What is Browser Cache?

Cache is a component that stores data to serve future requests faster, improving performance and efficiency. Browser cache, a local storage of web page files, enhances loading speed, reduces network bandwidth use, lightens server load, and enables offline browsing. CDN node cache, stored on each node server of a CDN, improves content loading speed, reduces source server load, and enhances content availability.

What is Caching?

Cache is a hardware or software component that stores data so that future requests for that data can be served faster. When data is repeatedly requested, cache can significantly improve performance and efficiency.

In computer science, cache is often used to store frequently accessed data to reduce access time. For example, web browsers like Chrome or Firefox cache web page content so that when users visit the same web page again, the page can be loaded faster. Operating systems also cache data read from the hard drive so that it can be accessed faster the next time.

The main goal of cache is to store a copy of the data closer to the data requester (usually in terms of physical distance), thereby reducing the time to access the original data source and improving the efficiency of the program.

What is Browser Cache and How it Works?

Browser cache is a technology that stores web page files locally, these files may include HTML files, CSS style sheets, JavaScript scripts, images, and other multimedia content.

When you first visit a webpage, the browser downloads all necessary resources and saves them in the local cache.  Then, when you visit the same webpage again, the browser checks whether the resources in the cache are still up-to-date.  If they are, the browser will load the resources directly from the cache;  if they are not, or if the resources do not exist in the cache, the browser will download new resources from the server.  This process is automatic and usually not noticeable to the user.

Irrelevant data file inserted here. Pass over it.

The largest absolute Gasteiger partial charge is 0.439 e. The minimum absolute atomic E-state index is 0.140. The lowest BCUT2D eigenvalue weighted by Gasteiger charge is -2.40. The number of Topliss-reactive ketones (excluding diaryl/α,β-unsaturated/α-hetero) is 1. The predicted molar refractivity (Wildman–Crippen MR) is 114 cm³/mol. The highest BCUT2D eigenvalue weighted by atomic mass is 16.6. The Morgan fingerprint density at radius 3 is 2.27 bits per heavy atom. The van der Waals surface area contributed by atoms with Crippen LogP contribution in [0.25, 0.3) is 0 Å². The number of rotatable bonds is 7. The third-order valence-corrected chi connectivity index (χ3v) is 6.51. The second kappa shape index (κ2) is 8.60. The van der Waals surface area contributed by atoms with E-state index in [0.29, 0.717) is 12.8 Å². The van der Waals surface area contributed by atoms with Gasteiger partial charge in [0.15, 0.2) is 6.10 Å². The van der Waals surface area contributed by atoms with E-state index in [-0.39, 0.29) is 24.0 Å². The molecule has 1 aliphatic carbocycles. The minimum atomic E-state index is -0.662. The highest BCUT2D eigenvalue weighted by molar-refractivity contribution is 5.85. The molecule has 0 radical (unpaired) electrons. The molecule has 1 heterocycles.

The Role of Caching

The main functions of browser cache are as follows:

Improve loading speed: When a user visits a cached web page, the browser can load files directly from the local hard drive, without having to request these files from the server again. This greatly reduces the loading time and improves the user experience.

Reduce the use of network bandwidth: By reducing requests to the server, browser cache can help save network bandwidth. This is especially useful for network connections with traffic restrictions.

Reduce server load: Browser cache can reduce the load on the server, as the server does not need to send a full response for each request. This is very important for high-traffic websites.

Offline browsing: In some cases, if a user has visited a page and then lost the network connection, browser cache can allow the user to browse the page offline.

Why You Need to Clear Browser Cache?

Get the latest version of the web page: If the content of the website has been updated, but the browser still loads the old content from the cache, then the user may not be able to see the latest web page content. Clearing the cache ensures that the browser gets the latest content from the server.